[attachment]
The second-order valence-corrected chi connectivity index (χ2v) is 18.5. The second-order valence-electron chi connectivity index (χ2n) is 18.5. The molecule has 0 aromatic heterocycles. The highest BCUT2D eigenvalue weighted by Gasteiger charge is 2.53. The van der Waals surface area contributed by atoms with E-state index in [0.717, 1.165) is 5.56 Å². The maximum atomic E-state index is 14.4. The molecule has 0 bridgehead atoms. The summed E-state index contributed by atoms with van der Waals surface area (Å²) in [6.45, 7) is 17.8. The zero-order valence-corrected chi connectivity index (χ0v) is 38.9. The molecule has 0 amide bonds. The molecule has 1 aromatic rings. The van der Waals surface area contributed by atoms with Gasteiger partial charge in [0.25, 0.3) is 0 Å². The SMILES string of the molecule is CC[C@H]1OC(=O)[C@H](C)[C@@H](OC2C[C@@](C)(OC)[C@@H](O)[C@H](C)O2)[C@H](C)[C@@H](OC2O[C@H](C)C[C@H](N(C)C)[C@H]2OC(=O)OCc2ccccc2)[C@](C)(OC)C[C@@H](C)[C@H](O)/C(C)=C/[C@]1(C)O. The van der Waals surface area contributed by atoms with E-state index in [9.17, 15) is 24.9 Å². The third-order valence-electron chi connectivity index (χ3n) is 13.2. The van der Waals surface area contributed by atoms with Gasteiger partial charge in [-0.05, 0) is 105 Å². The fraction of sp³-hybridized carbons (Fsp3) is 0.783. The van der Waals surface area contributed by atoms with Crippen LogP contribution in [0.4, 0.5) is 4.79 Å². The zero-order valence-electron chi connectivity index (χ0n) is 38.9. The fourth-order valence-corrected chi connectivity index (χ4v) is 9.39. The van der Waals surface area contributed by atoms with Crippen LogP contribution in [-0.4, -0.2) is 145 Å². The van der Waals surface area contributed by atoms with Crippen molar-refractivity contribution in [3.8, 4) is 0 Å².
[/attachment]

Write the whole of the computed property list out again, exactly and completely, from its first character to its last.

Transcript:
The second-order valence-corrected chi connectivity index (χ2v) is 18.5. The second-order valence-electron chi connectivity index (χ2n) is 18.5. The molecule has 0 aromatic heterocycles. The highest BCUT2D eigenvalue weighted by Gasteiger charge is 2.53. The van der Waals surface area contributed by atoms with E-state index in [0.717, 1.165) is 5.56 Å². The maximum atomic E-state index is 14.4. The molecule has 0 bridgehead atoms. The summed E-state index contributed by atoms with van der Waals surface area (Å²) in [6.45, 7) is 17.8. The zero-order valence-corrected chi connectivity index (χ0v) is 38.9. The molecule has 0 amide bonds. The molecule has 1 aromatic rings. The van der Waals surface area contributed by atoms with Gasteiger partial charge in [0.25, 0.3) is 0 Å². The SMILES string of the molecule is CC[C@H]1OC(=O)[C@H](C)[C@@H](OC2C[C@@](C)(OC)[C@@H](O)[C@H](C)O2)[C@H](C)[C@@H](OC2O[C@H](C)C[C@H](N(C)C)[C@H]2OC(=O)OCc2ccccc2)[C@](C)(OC)C[C@@H](C)[C@H](O)/C(C)=C/[C@]1(C)O. The van der Waals surface area contributed by atoms with E-state index in [9.17, 15) is 24.9 Å². The third-order valence-electron chi connectivity index (χ3n) is 13.2. The van der Waals surface area contributed by atoms with Gasteiger partial charge in [-0.05, 0) is 105 Å². The fraction of sp³-hybridized carbons (Fsp3) is 0.783. The van der Waals surface area contributed by atoms with Crippen LogP contribution in [0.4, 0.5) is 4.79 Å². The zero-order valence-electron chi connectivity index (χ0n) is 38.9. The fourth-order valence-corrected chi connectivity index (χ4v) is 9.39. The van der Waals surface area contributed by atoms with Crippen LogP contribution in [-0.4, -0.2) is 145 Å². The van der Waals surface area contributed by atoms with Crippen molar-refractivity contribution in [3.8, 4) is 0 Å².